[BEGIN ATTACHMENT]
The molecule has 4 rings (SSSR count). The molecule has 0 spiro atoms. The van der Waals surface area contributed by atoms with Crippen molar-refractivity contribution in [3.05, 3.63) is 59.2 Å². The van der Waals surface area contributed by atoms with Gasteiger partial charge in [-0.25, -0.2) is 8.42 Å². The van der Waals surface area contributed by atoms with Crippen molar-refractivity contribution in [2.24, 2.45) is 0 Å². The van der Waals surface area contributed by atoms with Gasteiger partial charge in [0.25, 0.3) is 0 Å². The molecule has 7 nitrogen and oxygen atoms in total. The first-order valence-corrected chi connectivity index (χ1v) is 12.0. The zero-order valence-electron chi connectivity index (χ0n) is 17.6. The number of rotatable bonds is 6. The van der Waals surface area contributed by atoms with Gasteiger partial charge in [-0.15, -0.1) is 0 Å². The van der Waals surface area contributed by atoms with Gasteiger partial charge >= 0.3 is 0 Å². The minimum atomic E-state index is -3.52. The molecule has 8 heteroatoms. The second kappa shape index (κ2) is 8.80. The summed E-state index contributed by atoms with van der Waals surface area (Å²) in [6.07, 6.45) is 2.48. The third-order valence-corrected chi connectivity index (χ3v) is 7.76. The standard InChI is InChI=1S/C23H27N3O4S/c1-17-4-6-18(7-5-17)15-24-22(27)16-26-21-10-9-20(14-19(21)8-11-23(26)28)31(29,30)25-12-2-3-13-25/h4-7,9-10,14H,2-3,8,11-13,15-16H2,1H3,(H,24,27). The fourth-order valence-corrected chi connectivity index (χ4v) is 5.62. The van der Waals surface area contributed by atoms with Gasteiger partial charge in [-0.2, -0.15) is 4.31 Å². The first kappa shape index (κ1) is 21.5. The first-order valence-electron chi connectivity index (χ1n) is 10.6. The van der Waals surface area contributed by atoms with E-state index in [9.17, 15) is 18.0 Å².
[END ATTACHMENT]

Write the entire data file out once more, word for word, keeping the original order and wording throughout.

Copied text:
The molecule has 4 rings (SSSR count). The molecule has 0 spiro atoms. The van der Waals surface area contributed by atoms with Crippen molar-refractivity contribution in [3.05, 3.63) is 59.2 Å². The van der Waals surface area contributed by atoms with Gasteiger partial charge in [-0.25, -0.2) is 8.42 Å². The van der Waals surface area contributed by atoms with Crippen molar-refractivity contribution in [2.24, 2.45) is 0 Å². The van der Waals surface area contributed by atoms with Gasteiger partial charge in [0.25, 0.3) is 0 Å². The molecule has 7 nitrogen and oxygen atoms in total. The first-order valence-corrected chi connectivity index (χ1v) is 12.0. The zero-order valence-electron chi connectivity index (χ0n) is 17.6. The number of rotatable bonds is 6. The van der Waals surface area contributed by atoms with Gasteiger partial charge in [-0.15, -0.1) is 0 Å². The van der Waals surface area contributed by atoms with Gasteiger partial charge >= 0.3 is 0 Å². The minimum atomic E-state index is -3.52. The molecule has 8 heteroatoms. The second kappa shape index (κ2) is 8.80. The summed E-state index contributed by atoms with van der Waals surface area (Å²) in [6.07, 6.45) is 2.48. The third-order valence-corrected chi connectivity index (χ3v) is 7.76. The standard InChI is InChI=1S/C23H27N3O4S/c1-17-4-6-18(7-5-17)15-24-22(27)16-26-21-10-9-20(14-19(21)8-11-23(26)28)31(29,30)25-12-2-3-13-25/h4-7,9-10,14H,2-3,8,11-13,15-16H2,1H3,(H,24,27). The fourth-order valence-corrected chi connectivity index (χ4v) is 5.62. The van der Waals surface area contributed by atoms with Gasteiger partial charge in [-0.2, -0.15) is 4.31 Å². The first kappa shape index (κ1) is 21.5. The first-order valence-electron chi connectivity index (χ1n) is 10.6. The van der Waals surface area contributed by atoms with E-state index in [9.17, 15) is 18.0 Å².